The Columbine killers set bombs in the cafeteria, then waited by their cars in a classic L-shaped ambush to slay students fleeing the carnage inside. Their bombs failed collapse the library onto the cafeteria, so they went mobile with their guns instead. The SRO I spoke with when I went to Columbine wouldn’t let me take photos, so I stole this image from a USAF Academy Active Shooter presentation I helped to edit in 2008.

If at all possible, pause and look around before leaving cover and jumping out into a potential ambush. 

If the fire is spreading slowly but inexorably (another splendid word), consider Danger Area Crossings out of multiple exits. If one route is compromised, the next pairs can flush from different exits.


Don’t Trap Your People in Big Groups Near Higher Ground

We can try to avoid being in crowds, but sometimes that can’t be helped.

What we can do is not place crowds of vulnerable people where they will be exposed to threats, in places where their ability to move / escape will be restricted.

I’ve conduced site security surveys for two schools recently that had their rally points for fire drills in spots that were both hemmed in by fence and lower than the surrounding terrain, creating perfect Area Targets. Fencing around the rally point may keep kids from wandering off, but it will also keep them from dispersing should that Area Target be threatened.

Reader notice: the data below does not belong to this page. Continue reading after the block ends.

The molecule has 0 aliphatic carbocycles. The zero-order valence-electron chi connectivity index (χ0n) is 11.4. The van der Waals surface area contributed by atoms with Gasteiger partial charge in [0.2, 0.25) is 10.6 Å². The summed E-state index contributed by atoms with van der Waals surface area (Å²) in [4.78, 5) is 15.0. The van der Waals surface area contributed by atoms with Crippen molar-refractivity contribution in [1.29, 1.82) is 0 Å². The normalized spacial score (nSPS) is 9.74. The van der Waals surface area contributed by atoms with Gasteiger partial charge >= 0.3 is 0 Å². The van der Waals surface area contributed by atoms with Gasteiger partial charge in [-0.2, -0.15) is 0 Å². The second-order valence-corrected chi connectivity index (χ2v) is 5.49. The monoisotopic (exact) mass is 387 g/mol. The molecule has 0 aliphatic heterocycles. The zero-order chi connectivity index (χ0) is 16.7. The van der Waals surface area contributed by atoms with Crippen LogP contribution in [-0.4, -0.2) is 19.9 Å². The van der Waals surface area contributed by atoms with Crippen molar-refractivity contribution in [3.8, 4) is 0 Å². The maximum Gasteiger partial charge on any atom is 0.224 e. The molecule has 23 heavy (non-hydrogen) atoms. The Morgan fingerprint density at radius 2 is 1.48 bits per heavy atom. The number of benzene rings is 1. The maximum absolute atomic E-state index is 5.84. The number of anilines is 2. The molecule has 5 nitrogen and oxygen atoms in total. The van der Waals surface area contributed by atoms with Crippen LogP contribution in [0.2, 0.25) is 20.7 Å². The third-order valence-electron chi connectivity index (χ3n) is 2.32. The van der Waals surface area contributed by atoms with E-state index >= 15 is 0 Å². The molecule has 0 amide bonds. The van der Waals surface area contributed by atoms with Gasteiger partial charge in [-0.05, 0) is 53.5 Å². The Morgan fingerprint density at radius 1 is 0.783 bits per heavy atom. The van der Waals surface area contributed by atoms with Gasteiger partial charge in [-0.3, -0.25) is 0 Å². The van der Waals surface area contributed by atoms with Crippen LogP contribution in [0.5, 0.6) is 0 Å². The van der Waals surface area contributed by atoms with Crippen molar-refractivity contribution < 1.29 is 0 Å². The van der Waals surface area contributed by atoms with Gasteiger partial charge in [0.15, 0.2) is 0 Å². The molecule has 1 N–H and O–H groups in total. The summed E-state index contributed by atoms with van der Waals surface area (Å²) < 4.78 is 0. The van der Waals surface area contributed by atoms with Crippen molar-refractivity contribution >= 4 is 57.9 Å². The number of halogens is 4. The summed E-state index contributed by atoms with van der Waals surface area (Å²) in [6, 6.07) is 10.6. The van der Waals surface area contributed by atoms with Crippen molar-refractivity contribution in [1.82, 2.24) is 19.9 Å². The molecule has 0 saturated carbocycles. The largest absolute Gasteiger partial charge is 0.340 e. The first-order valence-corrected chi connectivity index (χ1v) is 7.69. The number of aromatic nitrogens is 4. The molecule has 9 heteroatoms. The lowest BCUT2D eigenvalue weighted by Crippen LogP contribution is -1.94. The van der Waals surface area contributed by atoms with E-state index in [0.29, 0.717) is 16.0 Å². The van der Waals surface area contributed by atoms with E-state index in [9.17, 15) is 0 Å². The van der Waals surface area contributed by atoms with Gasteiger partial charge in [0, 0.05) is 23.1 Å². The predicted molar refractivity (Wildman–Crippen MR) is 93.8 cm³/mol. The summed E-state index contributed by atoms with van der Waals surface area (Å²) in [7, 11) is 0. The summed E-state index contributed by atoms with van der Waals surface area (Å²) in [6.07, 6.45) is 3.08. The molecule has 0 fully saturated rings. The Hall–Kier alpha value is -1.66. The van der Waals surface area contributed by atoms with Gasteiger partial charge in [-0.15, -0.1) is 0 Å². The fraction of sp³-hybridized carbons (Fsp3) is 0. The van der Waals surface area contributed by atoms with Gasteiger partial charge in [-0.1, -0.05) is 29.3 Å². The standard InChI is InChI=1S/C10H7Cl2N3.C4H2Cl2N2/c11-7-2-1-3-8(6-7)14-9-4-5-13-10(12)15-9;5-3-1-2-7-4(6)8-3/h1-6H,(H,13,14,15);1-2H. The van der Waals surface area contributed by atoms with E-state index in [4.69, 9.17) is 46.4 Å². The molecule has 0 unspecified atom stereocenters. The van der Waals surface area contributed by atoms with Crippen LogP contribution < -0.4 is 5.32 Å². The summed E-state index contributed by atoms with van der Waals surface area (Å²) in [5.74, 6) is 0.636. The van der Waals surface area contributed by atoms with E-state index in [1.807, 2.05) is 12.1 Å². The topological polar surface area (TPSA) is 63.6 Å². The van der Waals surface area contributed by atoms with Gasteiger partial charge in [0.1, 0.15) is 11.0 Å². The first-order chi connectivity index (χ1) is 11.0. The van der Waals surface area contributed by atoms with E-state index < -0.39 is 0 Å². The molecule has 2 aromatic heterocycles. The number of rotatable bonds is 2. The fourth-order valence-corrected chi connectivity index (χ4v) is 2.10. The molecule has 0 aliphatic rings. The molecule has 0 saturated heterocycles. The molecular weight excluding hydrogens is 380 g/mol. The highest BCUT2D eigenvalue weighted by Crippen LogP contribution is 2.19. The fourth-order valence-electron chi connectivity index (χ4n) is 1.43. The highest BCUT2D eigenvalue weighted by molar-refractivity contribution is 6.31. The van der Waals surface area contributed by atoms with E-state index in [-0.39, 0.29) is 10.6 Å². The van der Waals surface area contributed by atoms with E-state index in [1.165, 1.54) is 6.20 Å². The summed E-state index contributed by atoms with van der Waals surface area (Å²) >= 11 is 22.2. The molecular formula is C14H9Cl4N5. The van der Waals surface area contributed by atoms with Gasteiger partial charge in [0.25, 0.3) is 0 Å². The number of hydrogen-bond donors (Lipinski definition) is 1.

Better yet, let’s make the rally point somewhere defensible. Recall that students and teachers in Jonesboro took shelter from the killers in the school gymnasium.

Westside Middle School in Jonesboro, from the basketball courts. Students and teachers coming out of the building on the left were gunned down where that slate colored awning is today (it was not there then). Some were able to take shelter in the gym, the larger building on the other side the memorial garden and its awning from the basketball courts.

Why not make the gym our go-to rally point, unless the gym itself is on fire–which almost never happens with modern school construction?

Gyms also have a limited number of exits, but if somebody’s gonna shoot at you in a hard-sided (brick or concrete sided) gymnasium, he’ll already be inside the gym, where you have half a chance at getting at him, not taking pot shots at the group of you from a hundred meters or more.

–George H, career security & public safety professional

Ps.–Here at home, as good guys, other answers to the question of “How far away can you hit something with your rifle?” might include “How far away can I identify if it is a threat?” and “Is the threat in the open, in front of a wall, or in a crowd?”

We are responsible for the final resting place of every bullet we launch; the bad guys are not similarly restricted.

Refer to ASR Rifles and ARS Med Kits for further information about when it’s appropriate–yea, verily, desirable–to defend at distance, when it might be better to just seek cover, and how a rifle can be a viable defensive tool.